Yeah, life can be absurd sometimes. I'm getting paid the equivalent of a full week of minimum wage work from a pimpled-faced, Ritalin-popping teenager slaving away at McLand in Akron combined with the weekly salary of a tattoo-riddled slacker slinging Grande Lattes at Starbucks in West Hollywood. I'm getting paid to infect the masses with my half-baked assertions of poker and gambling. Yeah, I should probably be shot. I would love to write about life, politics, and sports... in addition to getting paid for some of my short stories. Alas, I am not.

How else am I going to cover my gambling losses? March Madness approaches... can you smell the greed in the air?
Recent Writing Music...
1. Johnny Cash
2. Sidney Bechet
3. Jerry Garcia and David Grisman
4. The Beatles
5. John Scofield with Medeski, Martin, & Wood

Tuesday, February 15, 2005

5 Random Google Referrals in the Last 24 Hours...
1. New Orleans crack whores
2. American Idol score sheet
3. Fucking Ann Coulter with a dildo
4. Pauly's Italian restaurant Indiana
5. German teenaged girls with nipple rings

By the way Daddy, you gotta take me to Pauly's the next time I go to Indiana!
Fish Sticks

I updated my fotolog. Thanks to Molly for that cool postcard!
Required Reading

Let's start off with another Arthur Miller died so let's talk about how much of a genius he is article from the NY Times.

I bookmarked this article (aslo from the NY Times) since it mentions the word "blogs" in the title: Resignation at CNN Shows the Growing Influence of Blogs.

I don't link up enough Neal Pollack. So here you go: Grammy whammy! Neal did a little real-time writing on the Grammys. Take a peek.

Lastly, how about this article from Poker Magazine.... How to Get Thrown Out of a Poker Game written by yours truly. It was published yesterday. That's the third different website in the last two weeks to publish my ramblings on poker.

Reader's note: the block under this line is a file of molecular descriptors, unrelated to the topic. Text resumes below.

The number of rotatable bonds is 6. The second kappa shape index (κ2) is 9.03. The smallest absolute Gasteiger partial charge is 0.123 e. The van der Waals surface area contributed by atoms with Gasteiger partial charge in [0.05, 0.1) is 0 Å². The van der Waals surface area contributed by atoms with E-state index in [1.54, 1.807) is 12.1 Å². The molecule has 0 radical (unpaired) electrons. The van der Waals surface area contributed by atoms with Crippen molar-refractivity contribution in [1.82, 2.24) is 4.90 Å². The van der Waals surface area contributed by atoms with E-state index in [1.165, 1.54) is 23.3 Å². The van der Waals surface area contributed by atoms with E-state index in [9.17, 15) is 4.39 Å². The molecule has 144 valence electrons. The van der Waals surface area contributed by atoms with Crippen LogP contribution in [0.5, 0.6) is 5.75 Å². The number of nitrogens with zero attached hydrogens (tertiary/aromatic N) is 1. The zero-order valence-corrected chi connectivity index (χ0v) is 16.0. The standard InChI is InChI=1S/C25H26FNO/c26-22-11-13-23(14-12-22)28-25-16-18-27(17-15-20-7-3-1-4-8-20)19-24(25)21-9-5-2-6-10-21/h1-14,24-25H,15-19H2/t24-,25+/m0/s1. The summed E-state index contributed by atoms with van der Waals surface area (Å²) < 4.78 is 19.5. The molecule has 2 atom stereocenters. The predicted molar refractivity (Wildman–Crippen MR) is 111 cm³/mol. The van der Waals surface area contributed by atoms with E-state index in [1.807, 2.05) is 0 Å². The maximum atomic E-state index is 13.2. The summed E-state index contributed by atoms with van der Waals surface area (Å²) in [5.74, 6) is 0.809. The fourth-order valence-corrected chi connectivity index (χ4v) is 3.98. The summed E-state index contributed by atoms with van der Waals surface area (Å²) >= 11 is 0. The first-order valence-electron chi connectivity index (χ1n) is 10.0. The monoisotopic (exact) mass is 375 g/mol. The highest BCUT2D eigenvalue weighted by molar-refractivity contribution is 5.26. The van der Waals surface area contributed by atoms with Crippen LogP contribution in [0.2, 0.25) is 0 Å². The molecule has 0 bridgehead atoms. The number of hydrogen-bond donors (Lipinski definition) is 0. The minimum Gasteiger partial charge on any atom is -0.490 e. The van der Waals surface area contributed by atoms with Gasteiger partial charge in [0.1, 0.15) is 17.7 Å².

Monday, February 14, 2005

A Scribe's Weekend

Another article written by your favorite blogger was published yesterday, a book review on Internet Texas Hold'em by Matthew Hilger. I submitted that on Saturday. Nothing is cooler than waking up and being notified that you have a wire transfer waiting in your account. The webmaster at might be one of the best bosses I ever had. He's cool, gives me plenty of artistic freedom, and most importantly... he pays me right away.

For the first time in years, I have finally caught up on all of my email. I read everything (I had over 250 at one point to sort through earlier this month) and as of now, I only have four messages in all of my inboxes. Two of them are saved information on future flights for me on Jet Blue. I read every article and visited every website that every one thought could be blogworthy. Thanks to everyone who sends stuff, that's very kind of you all. I can't blog everything but I appreciate the gesture.

I completed all the edits for the February issue of Truckin'. I'll be posting the new issue in the next 60 hours. This one looks great. And I'm particularly pleased that I'm no longer waiting until the last day of the month to publish each issue.

I woke up early on Sunday and gutted out the third draft of Gumbo. It is finally complete. I am looking forward to blocking out a few hours and sitting down to read it from cover to cover. And then I'll never have to look at it again!

Freelance articles, email, my literary blogzine, and correcting the last draft of a novel... not a bad weekend. Ah, and I also penned a Valentine's Day poem, which I'm sure will get me bonus points. I also read the first 200 pages of Super System 2.

This week, I expect to crank out two more pieces before I take off to Miami on Thursday.